Regan Smith is making the most of his second chance. After getting the axe by Dale Earnhardt Inc. just days after winning Rookie of the Year, Smith signed on with small-time Furniture Row Racing for a limited schedule in 2009. Both driver and team meshed immediately, and there would be no sophomore slump for this Cato, N.Y. native, collecting a handful of top-15 finishes that built a foundation for future success.
Now, Furniture Row has stepped back up to the plate for 2010, moving back into full-time competition while giving Smith the keys to their future. But how quickly can the team put itself in position for goals like top-five finishes, making the Chase, and even that long-shot trip to victory lane? Our Tom Bowles sat down with the twentysomething prodigy at Martinsville to discuss that timetable of progress. Plus, Smith takes a look at how the new spoiler will affect the racing, the biggest challenge of being on a single-car team, and… a thong?
You’ll just have to read to find out.
Tom Bowles, Frontstretch: How would you assess your season so far?
Regan Smith: It’s been decent. We’ve had some ups and downs. Some of them are self-created; others haven’t been self-created. Blown tires, stuff like that. We can’t control some of that. You throw that stuff out, and we’d be sitting decent in points right now.
I felt like California and Vegas were both really good races for us. Daytona was a good race. Atlanta was our best finish but one of our worst races. And Bristol was the product of a blown tire, so we can’t evaluate how the whole weekend went based on that.
As a whole, we made some gains from last year. But we need to continue to keep making gains.
Bowles: You guys made a lot of changes this past offseason. What do you think is the most important one to get you guys running better?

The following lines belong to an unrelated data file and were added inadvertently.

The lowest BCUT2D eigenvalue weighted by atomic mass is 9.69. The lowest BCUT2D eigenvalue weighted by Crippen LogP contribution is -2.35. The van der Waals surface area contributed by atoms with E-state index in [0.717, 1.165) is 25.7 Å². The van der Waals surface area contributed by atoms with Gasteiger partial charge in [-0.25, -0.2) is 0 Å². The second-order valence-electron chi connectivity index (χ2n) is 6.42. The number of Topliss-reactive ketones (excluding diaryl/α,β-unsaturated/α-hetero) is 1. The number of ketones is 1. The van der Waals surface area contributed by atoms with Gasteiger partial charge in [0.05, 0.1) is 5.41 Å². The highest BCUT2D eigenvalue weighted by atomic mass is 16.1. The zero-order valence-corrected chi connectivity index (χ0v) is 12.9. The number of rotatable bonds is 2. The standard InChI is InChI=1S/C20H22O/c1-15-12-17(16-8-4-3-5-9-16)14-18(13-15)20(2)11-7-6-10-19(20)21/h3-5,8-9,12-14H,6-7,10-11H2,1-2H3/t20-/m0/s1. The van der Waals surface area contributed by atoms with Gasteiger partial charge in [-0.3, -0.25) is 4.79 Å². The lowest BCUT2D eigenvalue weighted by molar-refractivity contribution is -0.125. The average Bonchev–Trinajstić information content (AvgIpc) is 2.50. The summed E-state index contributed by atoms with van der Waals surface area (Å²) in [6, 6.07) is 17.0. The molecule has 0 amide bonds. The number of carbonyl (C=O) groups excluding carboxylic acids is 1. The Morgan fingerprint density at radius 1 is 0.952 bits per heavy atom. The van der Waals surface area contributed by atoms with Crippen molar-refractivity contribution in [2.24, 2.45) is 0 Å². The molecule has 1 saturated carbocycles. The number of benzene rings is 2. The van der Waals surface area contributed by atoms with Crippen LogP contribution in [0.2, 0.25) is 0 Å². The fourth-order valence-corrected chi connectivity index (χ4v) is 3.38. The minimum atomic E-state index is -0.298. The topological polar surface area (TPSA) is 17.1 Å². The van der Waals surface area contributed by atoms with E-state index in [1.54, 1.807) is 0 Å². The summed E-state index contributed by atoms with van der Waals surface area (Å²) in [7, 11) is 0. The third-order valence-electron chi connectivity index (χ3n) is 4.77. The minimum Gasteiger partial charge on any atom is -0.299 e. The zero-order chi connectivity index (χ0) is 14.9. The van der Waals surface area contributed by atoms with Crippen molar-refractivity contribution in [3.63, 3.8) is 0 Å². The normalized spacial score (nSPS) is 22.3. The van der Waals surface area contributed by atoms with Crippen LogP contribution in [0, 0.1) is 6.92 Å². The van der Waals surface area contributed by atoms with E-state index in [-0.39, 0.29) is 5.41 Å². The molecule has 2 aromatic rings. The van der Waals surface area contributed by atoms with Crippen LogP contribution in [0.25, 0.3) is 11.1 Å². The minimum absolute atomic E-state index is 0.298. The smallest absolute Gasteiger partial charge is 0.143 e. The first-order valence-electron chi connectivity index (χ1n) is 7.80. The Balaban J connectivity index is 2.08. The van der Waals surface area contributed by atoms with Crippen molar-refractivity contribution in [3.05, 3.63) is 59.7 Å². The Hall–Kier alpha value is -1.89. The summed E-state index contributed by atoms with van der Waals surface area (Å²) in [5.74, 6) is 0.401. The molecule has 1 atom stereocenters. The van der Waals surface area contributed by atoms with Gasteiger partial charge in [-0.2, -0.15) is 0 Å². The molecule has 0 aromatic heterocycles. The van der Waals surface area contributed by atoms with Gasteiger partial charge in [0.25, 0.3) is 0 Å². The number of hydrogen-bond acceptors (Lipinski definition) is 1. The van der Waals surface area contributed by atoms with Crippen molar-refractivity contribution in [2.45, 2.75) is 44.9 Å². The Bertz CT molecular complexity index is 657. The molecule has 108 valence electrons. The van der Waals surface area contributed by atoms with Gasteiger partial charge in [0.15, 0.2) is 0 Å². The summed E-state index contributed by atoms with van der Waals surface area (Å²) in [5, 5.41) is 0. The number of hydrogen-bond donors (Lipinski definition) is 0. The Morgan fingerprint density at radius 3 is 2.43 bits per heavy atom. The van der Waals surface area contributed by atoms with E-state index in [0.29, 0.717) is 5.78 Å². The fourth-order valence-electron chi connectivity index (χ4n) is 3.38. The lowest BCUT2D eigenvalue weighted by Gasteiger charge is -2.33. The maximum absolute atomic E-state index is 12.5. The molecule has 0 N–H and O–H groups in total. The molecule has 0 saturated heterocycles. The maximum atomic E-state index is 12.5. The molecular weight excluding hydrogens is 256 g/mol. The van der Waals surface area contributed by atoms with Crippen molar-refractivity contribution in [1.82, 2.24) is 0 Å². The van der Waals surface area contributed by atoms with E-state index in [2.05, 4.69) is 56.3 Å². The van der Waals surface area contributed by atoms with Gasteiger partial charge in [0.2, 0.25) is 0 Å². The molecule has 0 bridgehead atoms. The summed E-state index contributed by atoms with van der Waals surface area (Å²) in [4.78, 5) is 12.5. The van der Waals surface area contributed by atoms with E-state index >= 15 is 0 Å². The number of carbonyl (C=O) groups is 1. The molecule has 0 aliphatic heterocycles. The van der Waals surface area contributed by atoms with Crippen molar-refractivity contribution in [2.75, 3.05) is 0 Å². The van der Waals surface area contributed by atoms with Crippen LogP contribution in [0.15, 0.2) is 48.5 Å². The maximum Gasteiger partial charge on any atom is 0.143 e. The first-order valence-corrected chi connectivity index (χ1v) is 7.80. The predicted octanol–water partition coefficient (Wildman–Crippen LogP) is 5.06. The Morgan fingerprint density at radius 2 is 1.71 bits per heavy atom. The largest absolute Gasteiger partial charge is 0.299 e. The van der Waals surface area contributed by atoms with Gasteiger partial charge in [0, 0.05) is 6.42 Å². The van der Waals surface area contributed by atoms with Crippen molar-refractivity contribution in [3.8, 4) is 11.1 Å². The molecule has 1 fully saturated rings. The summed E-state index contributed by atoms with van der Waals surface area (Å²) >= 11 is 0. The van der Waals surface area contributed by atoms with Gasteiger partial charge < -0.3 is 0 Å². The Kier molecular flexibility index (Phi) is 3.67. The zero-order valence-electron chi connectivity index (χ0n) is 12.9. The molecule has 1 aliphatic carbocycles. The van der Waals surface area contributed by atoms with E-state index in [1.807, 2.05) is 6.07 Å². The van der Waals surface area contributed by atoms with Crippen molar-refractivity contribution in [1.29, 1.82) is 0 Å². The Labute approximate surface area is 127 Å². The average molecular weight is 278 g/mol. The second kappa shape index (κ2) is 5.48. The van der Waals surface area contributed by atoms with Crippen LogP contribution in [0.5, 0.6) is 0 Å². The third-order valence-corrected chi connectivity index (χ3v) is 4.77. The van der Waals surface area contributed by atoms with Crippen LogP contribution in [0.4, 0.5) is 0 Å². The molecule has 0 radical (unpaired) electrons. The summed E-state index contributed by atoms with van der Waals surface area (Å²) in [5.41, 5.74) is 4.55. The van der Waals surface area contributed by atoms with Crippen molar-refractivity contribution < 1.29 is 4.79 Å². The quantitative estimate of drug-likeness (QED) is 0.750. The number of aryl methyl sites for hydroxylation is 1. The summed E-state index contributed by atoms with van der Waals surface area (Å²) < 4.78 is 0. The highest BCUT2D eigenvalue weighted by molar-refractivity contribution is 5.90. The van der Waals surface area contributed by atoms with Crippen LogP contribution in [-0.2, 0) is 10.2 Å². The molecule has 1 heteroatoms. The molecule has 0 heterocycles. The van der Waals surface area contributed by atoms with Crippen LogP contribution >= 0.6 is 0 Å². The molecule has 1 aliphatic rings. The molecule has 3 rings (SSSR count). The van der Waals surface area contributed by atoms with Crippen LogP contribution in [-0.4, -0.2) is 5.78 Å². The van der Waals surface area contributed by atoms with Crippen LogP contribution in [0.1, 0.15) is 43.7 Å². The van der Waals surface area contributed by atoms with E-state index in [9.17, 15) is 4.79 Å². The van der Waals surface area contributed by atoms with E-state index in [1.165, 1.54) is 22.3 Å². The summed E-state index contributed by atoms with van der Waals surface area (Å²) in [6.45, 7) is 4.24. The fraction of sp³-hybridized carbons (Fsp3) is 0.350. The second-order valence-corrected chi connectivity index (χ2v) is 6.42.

Smith: There’s been a lot. I think overall the biggest change has been we’ve brought a lot of new people in. And we’ve got a lot more structure to the organization. We’re a lot more organized as a company and as a race team right now than we were last year at this point.
We’ve got engineers. We’ve got people that know how to do that stuff working for us now. In the past, maybe we were sitting here scratching our heads trying to figure this stuff out. But now, we got people that know how to punch stuff into the sim. We’ve got sim programs that we’re working with, and we’re not going in quite as blind into race day as we would have been going into last year.
It’s something that we worked on getting taken care of in the offseason, getting all those programs implemented. So I don’t think you can point one big thing out. I would say the biggest thing for me personally is I’ve got somebody different in my ear talking to me on the radio. And Ryan (Coniam, crew chief)’s done a really good job with calling the races, and it seems like we’re always in the right position in the right time.
That’s a huge deal when it comes to capitalizing at the end of races.
Bowles: So the chemistry is going well so far?
Smith: Yeah, the chemistry’s been good. It’s like any relationship. There’s times where you want to rip their head off. There’s times where they want to rip your head off. So it goes both ways.